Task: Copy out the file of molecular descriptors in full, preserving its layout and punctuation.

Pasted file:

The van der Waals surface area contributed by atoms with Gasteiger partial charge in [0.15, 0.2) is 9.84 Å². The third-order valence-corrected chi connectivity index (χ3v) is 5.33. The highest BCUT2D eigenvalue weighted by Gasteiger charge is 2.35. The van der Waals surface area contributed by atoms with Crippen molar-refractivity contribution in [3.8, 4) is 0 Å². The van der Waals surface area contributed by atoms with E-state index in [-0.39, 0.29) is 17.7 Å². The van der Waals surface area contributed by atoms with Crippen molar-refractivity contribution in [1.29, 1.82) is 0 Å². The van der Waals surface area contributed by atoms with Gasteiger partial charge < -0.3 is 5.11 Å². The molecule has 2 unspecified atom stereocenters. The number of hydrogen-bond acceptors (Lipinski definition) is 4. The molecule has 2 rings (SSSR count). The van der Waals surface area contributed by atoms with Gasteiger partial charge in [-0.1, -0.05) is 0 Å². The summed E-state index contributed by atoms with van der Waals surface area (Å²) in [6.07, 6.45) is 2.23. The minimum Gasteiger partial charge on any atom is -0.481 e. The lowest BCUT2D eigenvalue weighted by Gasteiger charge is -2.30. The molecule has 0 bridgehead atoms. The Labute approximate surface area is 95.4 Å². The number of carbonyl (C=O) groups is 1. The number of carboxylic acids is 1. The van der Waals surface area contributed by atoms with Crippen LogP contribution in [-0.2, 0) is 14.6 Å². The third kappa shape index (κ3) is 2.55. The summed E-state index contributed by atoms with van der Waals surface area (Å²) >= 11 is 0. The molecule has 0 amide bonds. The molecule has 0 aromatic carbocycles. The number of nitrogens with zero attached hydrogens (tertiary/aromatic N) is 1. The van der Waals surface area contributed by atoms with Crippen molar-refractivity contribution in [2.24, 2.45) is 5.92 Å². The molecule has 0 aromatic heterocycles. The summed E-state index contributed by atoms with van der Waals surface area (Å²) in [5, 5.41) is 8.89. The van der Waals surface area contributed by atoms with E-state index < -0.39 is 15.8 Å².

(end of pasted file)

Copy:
The van der Waals surface area contributed by atoms with Gasteiger partial charge in [0.15, 0.2) is 9.84 Å². The third-order valence-corrected chi connectivity index (χ3v) is 5.33. The highest BCUT2D eigenvalue weighted by Gasteiger charge is 2.35. The van der Waals surface area contributed by atoms with Crippen molar-refractivity contribution in [3.8, 4) is 0 Å². The van der Waals surface area contributed by atoms with E-state index in [-0.39, 0.29) is 17.7 Å². The van der Waals surface area contributed by atoms with Crippen molar-refractivity contribution in [1.29, 1.82) is 0 Å². The van der Waals surface area contributed by atoms with Gasteiger partial charge < -0.3 is 5.11 Å². The molecule has 2 unspecified atom stereocenters. The number of hydrogen-bond acceptors (Lipinski definition) is 4. The molecule has 2 rings (SSSR count). The van der Waals surface area contributed by atoms with Gasteiger partial charge in [-0.1, -0.05) is 0 Å². The summed E-state index contributed by atoms with van der Waals surface area (Å²) in [6.07, 6.45) is 2.23. The minimum Gasteiger partial charge on any atom is -0.481 e. The lowest BCUT2D eigenvalue weighted by Gasteiger charge is -2.30. The molecule has 0 bridgehead atoms. The Labute approximate surface area is 95.4 Å². The number of carbonyl (C=O) groups is 1. The number of carboxylic acids is 1. The van der Waals surface area contributed by atoms with Crippen LogP contribution in [-0.2, 0) is 14.6 Å². The third kappa shape index (κ3) is 2.55. The summed E-state index contributed by atoms with van der Waals surface area (Å²) >= 11 is 0. The molecule has 0 amide bonds. The molecule has 0 aromatic carbocycles. The number of nitrogens with zero attached hydrogens (tertiary/aromatic N) is 1. The van der Waals surface area contributed by atoms with Crippen molar-refractivity contribution in [2.24, 2.45) is 5.92 Å². The molecule has 0 aromatic heterocycles. The summed E-state index contributed by atoms with van der Waals surface area (Å²) in [5, 5.41) is 8.89. The van der Waals surface area contributed by atoms with E-state index < -0.39 is 15.8 Å².